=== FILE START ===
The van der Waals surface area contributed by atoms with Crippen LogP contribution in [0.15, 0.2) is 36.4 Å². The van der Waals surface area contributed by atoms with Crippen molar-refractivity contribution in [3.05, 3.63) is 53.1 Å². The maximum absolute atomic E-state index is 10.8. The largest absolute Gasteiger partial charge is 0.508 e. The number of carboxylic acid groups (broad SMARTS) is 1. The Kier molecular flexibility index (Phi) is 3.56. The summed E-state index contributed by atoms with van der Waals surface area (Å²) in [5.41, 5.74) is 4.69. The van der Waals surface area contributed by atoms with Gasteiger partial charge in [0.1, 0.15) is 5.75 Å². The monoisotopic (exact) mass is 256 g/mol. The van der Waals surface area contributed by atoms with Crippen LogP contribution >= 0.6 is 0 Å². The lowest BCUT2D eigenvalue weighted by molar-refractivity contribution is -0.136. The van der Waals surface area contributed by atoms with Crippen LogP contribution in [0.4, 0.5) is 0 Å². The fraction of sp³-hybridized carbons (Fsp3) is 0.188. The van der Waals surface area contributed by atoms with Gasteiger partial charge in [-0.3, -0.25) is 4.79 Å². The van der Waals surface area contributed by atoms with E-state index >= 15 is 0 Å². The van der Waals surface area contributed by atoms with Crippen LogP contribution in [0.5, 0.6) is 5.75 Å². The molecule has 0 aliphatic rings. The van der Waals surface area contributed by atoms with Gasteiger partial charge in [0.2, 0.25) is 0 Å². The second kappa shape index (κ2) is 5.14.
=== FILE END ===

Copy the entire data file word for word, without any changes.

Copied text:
The van der Waals surface area contributed by atoms with Crippen LogP contribution in [0.15, 0.2) is 36.4 Å². The van der Waals surface area contributed by atoms with Crippen molar-refractivity contribution in [3.05, 3.63) is 53.1 Å². The maximum absolute atomic E-state index is 10.8. The largest absolute Gasteiger partial charge is 0.508 e. The number of carboxylic acid groups (broad SMARTS) is 1. The Kier molecular flexibility index (Phi) is 3.56. The summed E-state index contributed by atoms with van der Waals surface area (Å²) in [5.41, 5.74) is 4.69. The van der Waals surface area contributed by atoms with Gasteiger partial charge in [0.1, 0.15) is 5.75 Å². The monoisotopic (exact) mass is 256 g/mol. The van der Waals surface area contributed by atoms with Crippen LogP contribution >= 0.6 is 0 Å². The lowest BCUT2D eigenvalue weighted by molar-refractivity contribution is -0.136. The van der Waals surface area contributed by atoms with Crippen LogP contribution in [0.4, 0.5) is 0 Å². The fraction of sp³-hybridized carbons (Fsp3) is 0.188. The van der Waals surface area contributed by atoms with Gasteiger partial charge in [-0.3, -0.25) is 4.79 Å². The van der Waals surface area contributed by atoms with E-state index >= 15 is 0 Å². The van der Waals surface area contributed by atoms with Crippen LogP contribution in [0.5, 0.6) is 5.75 Å². The molecule has 0 aliphatic rings. The van der Waals surface area contributed by atoms with Gasteiger partial charge in [0.2, 0.25) is 0 Å². The second kappa shape index (κ2) is 5.14.